Kathañca, bhikkhave, bhikkhu dhammesu dhammānupassī viharati?

Idha, bhikkhave, bhikkhu dhammesu dhammānupassī viharati pañcasu nīvaraṇesu. Kathañca pana, bhikkhave, bhikkhu dhammesu dhammānupassī viharati pañcasu nīvaraṇesu?

Idha , bhikkhave, bhikkhu santaṃ vā ajjhattaṃ kāmacchandaṃ ‘atthi me ajjhattaṃ kāmacchando’ti pajānāti, asantaṃ vā ajjhattaṃ kāmacchandaṃ ‘natthi me ajjhattaṃ kāmacchando’ti pajānāti; yathā ca anuppannassa kāmacchandassa uppādo hoti tañca pajānāti, yathā ca uppannassa kāmacchandassa pahānaṃ hoti tañca pajānāti, yathā ca pahīnassa kāmacchandassa āyatiṃ anuppādo hoti tañca pajānāti.


The underlined santo (present participle for atthi) is the Pali cognate for the Vedic "Sat".

I don't see the Buddha mucking around with some wooly notions that our experiences are neither "atthi" nor "natthi".
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Re: "Common Sense" interpretation of the suttas

Postby mikenz66 » Thu Nov 03, 2011 9:27 am

chownah wrote: I do not think that the Buddha was poking fun at Brahmin doctrine when he gave his discourses on The World and The All....on the contrary I think these are two of the most central teachings both for understanding the "theoretics" of his teachings and for understanding the practice he recommends.
chownah

The suttas I was referring to that may well be poking fun at the Brahmins were not the ones about "the all". Sorry, I wasn't very clear there...

I also agree that the senses are all we have access to. The difference between Buddhism, science and philosophy is how we make use of that information.

I do still worry, with Sylvester, about any attempt to use the Buddha's teaching to decide that certain things are not real. I really (:tongue: ) don't see how that does anything other than distract and I think that it is just as erroneous as arguing that certain thing are real.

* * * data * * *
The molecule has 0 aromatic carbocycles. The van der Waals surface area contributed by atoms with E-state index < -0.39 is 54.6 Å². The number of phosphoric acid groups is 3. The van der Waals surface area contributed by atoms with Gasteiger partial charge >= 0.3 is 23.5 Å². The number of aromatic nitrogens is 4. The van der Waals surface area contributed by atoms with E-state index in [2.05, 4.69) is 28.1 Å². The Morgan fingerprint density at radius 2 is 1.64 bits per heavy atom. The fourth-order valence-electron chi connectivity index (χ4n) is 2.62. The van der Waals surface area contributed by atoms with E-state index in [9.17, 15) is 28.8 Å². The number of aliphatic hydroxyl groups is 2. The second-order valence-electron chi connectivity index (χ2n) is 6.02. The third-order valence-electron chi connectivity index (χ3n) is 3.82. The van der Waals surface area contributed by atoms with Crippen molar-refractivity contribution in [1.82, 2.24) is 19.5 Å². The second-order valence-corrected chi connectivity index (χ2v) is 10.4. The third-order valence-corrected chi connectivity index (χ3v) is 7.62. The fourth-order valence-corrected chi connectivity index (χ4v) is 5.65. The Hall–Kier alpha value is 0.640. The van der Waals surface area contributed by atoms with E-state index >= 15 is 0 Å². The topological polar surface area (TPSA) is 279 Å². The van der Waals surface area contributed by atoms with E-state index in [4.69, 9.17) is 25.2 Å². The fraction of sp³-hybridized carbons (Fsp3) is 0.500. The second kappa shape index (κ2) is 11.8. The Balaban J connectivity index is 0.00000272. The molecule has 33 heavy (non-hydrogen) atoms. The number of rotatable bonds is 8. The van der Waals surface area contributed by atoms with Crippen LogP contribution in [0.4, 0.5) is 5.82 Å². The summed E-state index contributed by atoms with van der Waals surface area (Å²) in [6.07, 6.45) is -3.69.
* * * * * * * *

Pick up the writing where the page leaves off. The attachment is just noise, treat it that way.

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Re: "Common Sense" interpretation of the suttas

Postby retrofuturist » Thu Nov 03, 2011 9:38 am

Greetings Mike,

mikenz66 wrote:I do still worry, with Sylvester, about any attempt to use the Buddha's teaching to decide that certain things are not real.

Serious question.... do you think anyone here is doing that?

If you say me, I'll show you a man stuffed with straw, as I've explained countless times to you on this forum that the Buddha did not advocate the view of non-existence.

:twisted:

:rofl:

mikenz66 wrote:I think that it is just as erroneous as arguing that certain thing are real.

Here you, I and SN 12.15 are in alignment.

Metta,
Retro. :)
If you have asked me of the origination of unease, then I shall explain it to you in accordance with my understanding:
Whatever various forms of unease there are in the world, They originate founded in encumbering accumulation. (Pārāyanavagga)


Exalted in mind, just open and clearly aware, the recluse trained in the ways of the sages:
One who is such, calmed and ever mindful, He has no sorrows! -- Udana IV, 7


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Re: "Common Sense" interpretation of the suttas

Postby mikenz66 » Thu Nov 03, 2011 9:58 am

retrofuturist wrote:If you say me, I'll show you a man stuffed with straw, as I've explained countless times to you on this forum that the Buddha did not advocate the view of non-existence.